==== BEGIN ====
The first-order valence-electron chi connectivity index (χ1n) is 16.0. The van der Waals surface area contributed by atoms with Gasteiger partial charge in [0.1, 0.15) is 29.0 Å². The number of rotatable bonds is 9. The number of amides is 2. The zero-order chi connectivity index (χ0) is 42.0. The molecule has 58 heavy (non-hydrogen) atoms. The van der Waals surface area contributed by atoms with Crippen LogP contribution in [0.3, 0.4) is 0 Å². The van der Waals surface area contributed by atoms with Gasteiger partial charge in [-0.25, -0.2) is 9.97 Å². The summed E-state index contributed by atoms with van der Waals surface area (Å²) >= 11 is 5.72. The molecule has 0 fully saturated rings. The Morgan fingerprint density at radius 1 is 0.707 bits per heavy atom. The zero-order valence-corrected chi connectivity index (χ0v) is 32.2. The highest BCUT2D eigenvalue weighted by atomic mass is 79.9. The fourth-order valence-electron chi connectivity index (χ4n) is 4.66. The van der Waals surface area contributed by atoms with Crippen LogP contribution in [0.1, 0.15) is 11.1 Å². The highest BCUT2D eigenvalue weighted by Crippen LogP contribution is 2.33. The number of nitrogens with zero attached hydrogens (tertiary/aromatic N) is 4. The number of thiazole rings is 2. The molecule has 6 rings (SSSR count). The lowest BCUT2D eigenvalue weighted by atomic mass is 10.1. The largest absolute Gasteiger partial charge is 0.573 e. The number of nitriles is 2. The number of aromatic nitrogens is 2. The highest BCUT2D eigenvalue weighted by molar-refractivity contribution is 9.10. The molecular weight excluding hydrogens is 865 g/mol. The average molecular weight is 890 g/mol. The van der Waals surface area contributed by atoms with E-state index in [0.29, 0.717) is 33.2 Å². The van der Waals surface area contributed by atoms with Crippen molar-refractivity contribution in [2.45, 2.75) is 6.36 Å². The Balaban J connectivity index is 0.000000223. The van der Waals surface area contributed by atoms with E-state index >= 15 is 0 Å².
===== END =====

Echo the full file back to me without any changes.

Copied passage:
The first-order valence-electron chi connectivity index (χ1n) is 16.0. The van der Waals surface area contributed by atoms with Gasteiger partial charge in [0.1, 0.15) is 29.0 Å². The number of rotatable bonds is 9. The number of amides is 2. The zero-order chi connectivity index (χ0) is 42.0. The molecule has 58 heavy (non-hydrogen) atoms. The van der Waals surface area contributed by atoms with Crippen LogP contribution in [0.3, 0.4) is 0 Å². The van der Waals surface area contributed by atoms with Gasteiger partial charge in [-0.25, -0.2) is 9.97 Å². The summed E-state index contributed by atoms with van der Waals surface area (Å²) >= 11 is 5.72. The molecule has 0 fully saturated rings. The Morgan fingerprint density at radius 1 is 0.707 bits per heavy atom. The zero-order valence-corrected chi connectivity index (χ0v) is 32.2. The highest BCUT2D eigenvalue weighted by atomic mass is 79.9. The fourth-order valence-electron chi connectivity index (χ4n) is 4.66. The van der Waals surface area contributed by atoms with Crippen LogP contribution in [0.1, 0.15) is 11.1 Å². The highest BCUT2D eigenvalue weighted by Crippen LogP contribution is 2.33. The number of nitrogens with zero attached hydrogens (tertiary/aromatic N) is 4. The number of thiazole rings is 2. The molecule has 6 rings (SSSR count). The lowest BCUT2D eigenvalue weighted by atomic mass is 10.1. The largest absolute Gasteiger partial charge is 0.573 e. The number of nitriles is 2. The number of aromatic nitrogens is 2. The highest BCUT2D eigenvalue weighted by molar-refractivity contribution is 9.10. The molecular weight excluding hydrogens is 865 g/mol. The average molecular weight is 890 g/mol. The van der Waals surface area contributed by atoms with E-state index in [0.29, 0.717) is 33.2 Å². The van der Waals surface area contributed by atoms with Crippen molar-refractivity contribution in [2.45, 2.75) is 6.36 Å². The Balaban J connectivity index is 0.000000223. The van der Waals surface area contributed by atoms with E-state index >= 15 is 0 Å².